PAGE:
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When you start off researching a book like this, you never know which paths you’ll end up heading down. Below is one of the stranger threads of the story — it’s from Chapter Nine…

* * * *

The Royal Commission concluded at 3.30pm. The lawyers packed their cases and left the courthouse for the last time. The commissioners still had much work ahead of them.On the same day, a new tale of gothic horror found its way into the Tasmanian press.A week earlier a Hobart woman named Ada Valentine had received a letter in the mail from a man she did not know; a gravedigger named George Young. Young explained that he had, until the start of January, been employed as a gravedigger at the Queenborough cemetery at Sandy Bay. He had urgent and important business to discuss with her — could she please meet him at the cemetery between 5pm and 6pm?The woman had relatives buried at the cemetery, and decided to go. Her 10-year-old sister, Sarah Florence Valentine, had been buried in the cemetery only five months ago; perhaps there was an issue with the family plot. She met Young at the cemetery gates, and he told her that two coffins had been exhumed from her family plot to make room for her sister’s coffin.Young had done this himself, he was sorry to say, but only under the direct instructions of his superior, the caretaker George Luckman. Removing older coffins to make room for new burials was done in other parts of the cemetery; he had been ordered to do it more than once.
The woman was shocked.
“What happened to the two coffins?” she asked.
“They were burnt,” Young answered. “I will show you.”
He led her about 20 paces away from the grave to the remains of a bonfire. Among the ashes and rubbish were pieces of wood, clearly broken from several different coffins.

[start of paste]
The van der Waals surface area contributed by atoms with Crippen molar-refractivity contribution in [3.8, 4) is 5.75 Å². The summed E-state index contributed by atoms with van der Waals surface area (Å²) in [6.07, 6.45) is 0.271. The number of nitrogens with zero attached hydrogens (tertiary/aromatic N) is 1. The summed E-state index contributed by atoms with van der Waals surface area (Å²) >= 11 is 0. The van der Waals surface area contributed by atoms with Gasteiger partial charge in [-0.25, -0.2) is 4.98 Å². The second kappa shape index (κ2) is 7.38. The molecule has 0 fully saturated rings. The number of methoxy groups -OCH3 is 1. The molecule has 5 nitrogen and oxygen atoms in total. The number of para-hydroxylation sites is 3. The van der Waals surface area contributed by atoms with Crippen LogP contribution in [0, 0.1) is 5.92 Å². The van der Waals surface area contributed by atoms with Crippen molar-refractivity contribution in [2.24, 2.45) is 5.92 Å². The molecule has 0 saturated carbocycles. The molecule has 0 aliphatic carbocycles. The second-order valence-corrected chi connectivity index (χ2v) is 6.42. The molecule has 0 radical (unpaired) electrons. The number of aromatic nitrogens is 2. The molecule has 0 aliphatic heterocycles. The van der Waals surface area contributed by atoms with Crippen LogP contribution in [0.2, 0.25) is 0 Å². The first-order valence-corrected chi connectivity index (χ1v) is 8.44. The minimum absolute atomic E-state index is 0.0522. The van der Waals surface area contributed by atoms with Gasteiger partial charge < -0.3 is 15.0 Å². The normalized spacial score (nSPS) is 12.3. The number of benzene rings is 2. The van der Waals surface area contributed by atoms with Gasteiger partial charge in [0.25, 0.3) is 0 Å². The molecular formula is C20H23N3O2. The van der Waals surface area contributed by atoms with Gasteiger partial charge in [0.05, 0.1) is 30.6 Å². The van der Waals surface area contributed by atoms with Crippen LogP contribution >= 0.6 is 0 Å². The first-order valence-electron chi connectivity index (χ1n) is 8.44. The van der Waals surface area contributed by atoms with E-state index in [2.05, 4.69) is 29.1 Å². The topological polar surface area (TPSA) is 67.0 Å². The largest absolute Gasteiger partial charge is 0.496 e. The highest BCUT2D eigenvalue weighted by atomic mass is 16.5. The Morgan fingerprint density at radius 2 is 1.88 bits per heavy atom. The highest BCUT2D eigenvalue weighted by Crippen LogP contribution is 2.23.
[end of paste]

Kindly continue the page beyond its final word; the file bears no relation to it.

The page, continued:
“These all belonged to various people,” Young said, looking down at the shattered coffins.
He led her a little further to another pile of ash and rubbish, and said, “Under here lie many more.”
Young’s admission set in train a series of events that would have severe consequences for the cemetery’s caretaker Luckman. Within days a group of serious men representing the local council, the health department, the police and the media were knocking on Luckman’s door.
Despite Luckman’s protests, the men began a stern and meticulous inspection of the cemetery. They exchanged few words with the cemetery caretaker, and viewed him with open suspicion. There were a number of rubbish heaps, and the remains of several fires, dotted around the grounds. In one of the heaps the men found portions of a coffin, which had apparently been burnt. The coffin was small, that of a child’s.
A rusty coffin plate was also found, which had clearly come loose from the coffin. The men could not make out the entire inscription, but they could clearly read the words ‘seven months’. On the face of it, this evidence backed up Young’s story.
Confronted, Luckman told them the things they had found were ‘the accumulation of years’, and that it was not uncommon, for various reasons, to have extra coffins lying around in a cemetery.
“I would not be such a brute as to do these things,” Luckman insisted, “and, besides, my interests are bound up with the cemetery and I would not be likely to do things to injure the reputation of the cemetery. You need not be apprehensive, if you have any relations and friends buried in the Queenborough cemetery, about their welfare. They will be all right.”